by Erica C. Barnett
(This article was originally published on PubliCola and has been reprinted under an agreement.)
For weeks, the City has been scrambling to make downtown Seattle, Pioneer Square, and the stadium district inviting to the tens of thousands of people expected to pour into the area this week for All-Star Week. In addition to trash pickups and temporary park “activations” (pickleball, a free outdoor roller rink), the City has flooded the neighborhood with police; last Friday, in tiny Occidental Square alone, PubliCola counted at least eight officers, six park rangers, four private security guards, and about a dozen Downtown Seattle Association ambassadors.
And, of course, the City is sweeping unsheltered people by removing tents and RVs from the area.
Last week, Mayor Bruce Harrell’s office categorically denied that the encampment and RV removals had anything to do with the big baseball event, telling The Seattle Times that the sweeps were based on an “objective prioritization matrix” that naturally leads to frequent encampment removals in the area.
PubliCola has filed a records request to find out more about the process that led to the recent removals.
In the meantime, here’s how Harrell’s office dealt with demands by the Mariners to remove encampments around T-Mobile Park, where the All-Star Game is happening, in 2022: By sending a message to the City’s encampment program manager, titled “ACTION ALL – HIGH PRIORITY T-Mobile Park,” asking for an encampment removal in time for opening day along with “clean-ups throughout the [baseball] season.”
The urgent request was prompted by an April 6, 2022, email from the Mariners’ executive vice president and general counsel Fred Rivera, who complained that there was new “encampment activity” that “happens to be in the path between stadium station and the ballpark, which thousands of fans will access on the 15th.”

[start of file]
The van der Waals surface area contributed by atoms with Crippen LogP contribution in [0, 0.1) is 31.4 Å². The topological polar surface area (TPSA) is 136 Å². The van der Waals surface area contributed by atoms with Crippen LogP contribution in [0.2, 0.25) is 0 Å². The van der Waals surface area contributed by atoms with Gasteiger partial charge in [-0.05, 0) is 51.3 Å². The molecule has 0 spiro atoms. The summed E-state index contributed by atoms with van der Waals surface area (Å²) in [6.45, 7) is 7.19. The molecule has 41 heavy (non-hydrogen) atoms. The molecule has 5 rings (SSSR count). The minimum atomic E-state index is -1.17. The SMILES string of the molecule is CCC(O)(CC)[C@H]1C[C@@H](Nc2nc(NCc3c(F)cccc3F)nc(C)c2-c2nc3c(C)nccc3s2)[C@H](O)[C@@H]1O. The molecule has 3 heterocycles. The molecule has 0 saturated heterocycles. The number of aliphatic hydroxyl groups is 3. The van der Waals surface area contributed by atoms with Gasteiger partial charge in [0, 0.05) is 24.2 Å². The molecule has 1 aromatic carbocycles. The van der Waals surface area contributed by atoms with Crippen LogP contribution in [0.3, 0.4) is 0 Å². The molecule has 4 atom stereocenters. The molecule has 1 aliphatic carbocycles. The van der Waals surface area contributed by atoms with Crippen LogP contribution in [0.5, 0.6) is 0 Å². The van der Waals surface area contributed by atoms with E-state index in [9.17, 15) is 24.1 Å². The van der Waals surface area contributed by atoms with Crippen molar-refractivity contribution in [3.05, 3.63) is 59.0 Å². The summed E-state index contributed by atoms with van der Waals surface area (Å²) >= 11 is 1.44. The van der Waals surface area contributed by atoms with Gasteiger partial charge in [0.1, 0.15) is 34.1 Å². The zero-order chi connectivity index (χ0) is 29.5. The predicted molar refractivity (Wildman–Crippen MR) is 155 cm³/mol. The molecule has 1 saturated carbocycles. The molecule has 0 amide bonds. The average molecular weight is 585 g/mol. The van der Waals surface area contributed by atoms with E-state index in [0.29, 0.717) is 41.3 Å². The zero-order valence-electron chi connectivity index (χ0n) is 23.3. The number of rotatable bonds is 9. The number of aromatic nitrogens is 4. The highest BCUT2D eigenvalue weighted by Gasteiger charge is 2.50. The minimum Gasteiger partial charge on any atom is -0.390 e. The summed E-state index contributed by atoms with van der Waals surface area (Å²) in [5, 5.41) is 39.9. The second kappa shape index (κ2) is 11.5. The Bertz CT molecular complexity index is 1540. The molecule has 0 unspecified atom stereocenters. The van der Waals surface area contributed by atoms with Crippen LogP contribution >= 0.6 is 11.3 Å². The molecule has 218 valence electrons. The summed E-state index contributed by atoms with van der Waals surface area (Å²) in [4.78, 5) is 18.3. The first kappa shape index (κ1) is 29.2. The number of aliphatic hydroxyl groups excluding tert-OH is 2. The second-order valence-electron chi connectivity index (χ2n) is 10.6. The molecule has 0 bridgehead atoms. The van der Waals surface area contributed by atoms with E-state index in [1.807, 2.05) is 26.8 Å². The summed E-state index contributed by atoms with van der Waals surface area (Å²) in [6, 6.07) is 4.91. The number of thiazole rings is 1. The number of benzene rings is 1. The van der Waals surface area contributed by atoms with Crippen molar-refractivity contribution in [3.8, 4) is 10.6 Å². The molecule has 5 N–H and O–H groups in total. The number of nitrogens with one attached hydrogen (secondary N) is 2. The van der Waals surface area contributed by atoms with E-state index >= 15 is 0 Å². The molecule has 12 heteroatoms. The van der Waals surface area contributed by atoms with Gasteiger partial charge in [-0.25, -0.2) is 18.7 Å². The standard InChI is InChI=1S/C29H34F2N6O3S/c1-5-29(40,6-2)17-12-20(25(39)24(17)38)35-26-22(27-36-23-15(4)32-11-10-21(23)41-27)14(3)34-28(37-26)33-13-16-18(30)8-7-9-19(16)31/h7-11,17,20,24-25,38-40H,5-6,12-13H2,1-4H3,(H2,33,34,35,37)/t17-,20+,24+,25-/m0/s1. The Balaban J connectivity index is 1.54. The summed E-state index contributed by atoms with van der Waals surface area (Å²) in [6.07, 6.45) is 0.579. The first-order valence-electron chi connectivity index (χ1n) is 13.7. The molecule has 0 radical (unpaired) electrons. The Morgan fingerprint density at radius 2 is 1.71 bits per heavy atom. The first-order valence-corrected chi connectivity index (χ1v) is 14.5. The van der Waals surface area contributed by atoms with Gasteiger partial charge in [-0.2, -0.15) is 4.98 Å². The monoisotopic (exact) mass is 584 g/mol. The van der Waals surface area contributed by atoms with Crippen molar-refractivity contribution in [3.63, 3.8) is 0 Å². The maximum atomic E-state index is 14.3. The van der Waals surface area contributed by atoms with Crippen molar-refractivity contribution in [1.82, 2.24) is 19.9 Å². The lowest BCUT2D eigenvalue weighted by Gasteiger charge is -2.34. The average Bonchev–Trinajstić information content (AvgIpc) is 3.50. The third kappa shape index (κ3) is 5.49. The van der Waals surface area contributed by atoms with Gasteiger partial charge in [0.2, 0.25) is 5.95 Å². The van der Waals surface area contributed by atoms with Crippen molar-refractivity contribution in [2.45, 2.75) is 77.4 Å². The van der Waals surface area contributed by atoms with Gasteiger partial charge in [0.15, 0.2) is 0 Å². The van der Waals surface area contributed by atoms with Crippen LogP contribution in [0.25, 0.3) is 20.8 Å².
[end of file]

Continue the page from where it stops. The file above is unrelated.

“Is there anything that can be done to prioritize this area, support shelter placements for individuals encamped here, and clean-up in advance of April 15th and potentially throughout the season?” Rivera wrote.
Three minutes later, Harrell’s strategic initiatives director Tim Burgess responded to Rivera personally, copying Deputy Mayor Tiffany Washington, “who leads these issues. I’m sure you will see some action soon,” Burgess wrote. The following day, Washington forwarded Rivera’s email to Donna Waters, who heads up the encampment program for Harrell’s Unified Care Team, describing it as “a request from the WA State Ballpark public facilities district.
“Opening day for the Mariners is April 15th and they would like to ensure that the public has a good experience,” Washington wrote. “Can you let this team know what you can do to make opening day great?” Waters responded that the City was continuing to do trash pickups and cleaning in the area, but did not say anything about removing the encampment.
Several days later, Burgess followed up. “How is this looking for Friday’s opening day events?” he wrote. “Will there be a removal before Friday or Friday morning?”
“Unfortunately, no we do not have the capacity to complete a removal by Friday,” Waters responded.
Burgess then forwarded Waters’ email to then-Deputy Mayor Kendee Yamaguchi, along with a one-word comment: “Ugh.”
The encampment the Mariners, and Burgess, wanted to remove in 2022 included approximately seven tents and six individuals. In contrast, the encampments and RVs that were removed in the run-up to the All-Star Game displaced an estimated 24 people living in tents, along with 15 RVs.
In response to questions about efforts to remove tents in time for the Mariners’ Opening Day in 2022, mayoral spokesman Jamie Housen said the City does “not have a standard practice” for removing encampments for large events, and noted that the encampment “was not removed before Opening Day but was closed at a later date.” The SoDo neighborhood, he added, “has the highest number of verified tents and RVs in our database. “As such, outreach, remediation, and resolution efforts continue to be a focus in the neighborhood.” This is almost identical to what the mayor’s office said this year to justify encampment removals in the same location.
Erica C. Barnett is a feminist, an urbanist, and an obsessive observer of politics, transportation, and the quotidian inner workings of City Hall.
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